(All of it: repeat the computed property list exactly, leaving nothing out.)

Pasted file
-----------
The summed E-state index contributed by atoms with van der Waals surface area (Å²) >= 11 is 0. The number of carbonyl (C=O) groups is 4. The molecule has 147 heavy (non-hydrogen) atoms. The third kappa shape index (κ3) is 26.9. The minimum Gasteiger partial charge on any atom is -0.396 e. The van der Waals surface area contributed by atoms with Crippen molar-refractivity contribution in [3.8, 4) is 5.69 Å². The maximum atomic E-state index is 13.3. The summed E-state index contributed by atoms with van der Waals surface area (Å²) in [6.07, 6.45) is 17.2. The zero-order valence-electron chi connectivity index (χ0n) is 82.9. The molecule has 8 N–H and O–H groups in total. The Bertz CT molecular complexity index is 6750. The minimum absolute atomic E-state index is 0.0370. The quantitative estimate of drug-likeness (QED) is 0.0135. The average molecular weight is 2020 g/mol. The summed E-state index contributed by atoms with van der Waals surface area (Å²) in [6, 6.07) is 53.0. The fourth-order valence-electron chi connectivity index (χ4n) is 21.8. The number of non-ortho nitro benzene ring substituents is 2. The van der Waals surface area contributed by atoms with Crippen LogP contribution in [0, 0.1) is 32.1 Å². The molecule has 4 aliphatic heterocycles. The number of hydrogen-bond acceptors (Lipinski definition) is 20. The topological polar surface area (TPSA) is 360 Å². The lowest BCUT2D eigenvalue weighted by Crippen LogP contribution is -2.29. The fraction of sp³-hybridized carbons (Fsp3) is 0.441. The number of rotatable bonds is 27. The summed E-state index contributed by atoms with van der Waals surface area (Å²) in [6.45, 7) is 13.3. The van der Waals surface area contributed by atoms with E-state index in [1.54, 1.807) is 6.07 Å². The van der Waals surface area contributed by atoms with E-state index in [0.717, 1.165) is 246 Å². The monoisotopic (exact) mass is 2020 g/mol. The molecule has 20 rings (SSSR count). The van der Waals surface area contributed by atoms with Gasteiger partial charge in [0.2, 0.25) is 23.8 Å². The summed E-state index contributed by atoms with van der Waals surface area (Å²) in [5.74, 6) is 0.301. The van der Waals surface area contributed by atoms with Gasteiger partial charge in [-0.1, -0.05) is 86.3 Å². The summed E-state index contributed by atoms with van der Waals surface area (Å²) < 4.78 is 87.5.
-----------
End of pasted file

The summed E-state index contributed by atoms with van der Waals surface area (Å²) >= 11 is 0. The number of carbonyl (C=O) groups is 4. The molecule has 147 heavy (non-hydrogen) atoms. The third kappa shape index (κ3) is 26.9. The minimum Gasteiger partial charge on any atom is -0.396 e. The van der Waals surface area contributed by atoms with Crippen molar-refractivity contribution in [3.8, 4) is 5.69 Å². The maximum atomic E-state index is 13.3. The summed E-state index contributed by atoms with van der Waals surface area (Å²) in [6.07, 6.45) is 17.2. The zero-order valence-electron chi connectivity index (χ0n) is 82.9. The molecule has 8 N–H and O–H groups in total. The Bertz CT molecular complexity index is 6750. The minimum absolute atomic E-state index is 0.0370. The quantitative estimate of drug-likeness (QED) is 0.0135. The average molecular weight is 2020 g/mol. The summed E-state index contributed by atoms with van der Waals surface area (Å²) in [6, 6.07) is 53.0. The fourth-order valence-electron chi connectivity index (χ4n) is 21.8. The number of non-ortho nitro benzene ring substituents is 2. The van der Waals surface area contributed by atoms with Crippen LogP contribution in [0, 0.1) is 32.1 Å². The molecule has 4 aliphatic heterocycles. The number of hydrogen-bond acceptors (Lipinski definition) is 20. The topological polar surface area (TPSA) is 360 Å². The lowest BCUT2D eigenvalue weighted by Crippen LogP contribution is -2.29. The fraction of sp³-hybridized carbons (Fsp3) is 0.441. The number of rotatable bonds is 27. The summed E-state index contributed by atoms with van der Waals surface area (Å²) in [6.45, 7) is 13.3. The van der Waals surface area contributed by atoms with E-state index in [1.54, 1.807) is 6.07 Å². The van der Waals surface area contributed by atoms with E-state index in [0.717, 1.165) is 246 Å². The monoisotopic (exact) mass is 2020 g/mol. The molecule has 20 rings (SSSR count). The van der Waals surface area contributed by atoms with Gasteiger partial charge in [0.2, 0.25) is 23.8 Å². The summed E-state index contributed by atoms with van der Waals surface area (Å²) in [5.74, 6) is 0.301. The van der Waals surface area contributed by atoms with Gasteiger partial charge in [-0.1, -0.05) is 86.3 Å². The summed E-state index contributed by atoms with van der Waals surface area (Å²) < 4.78 is 87.5.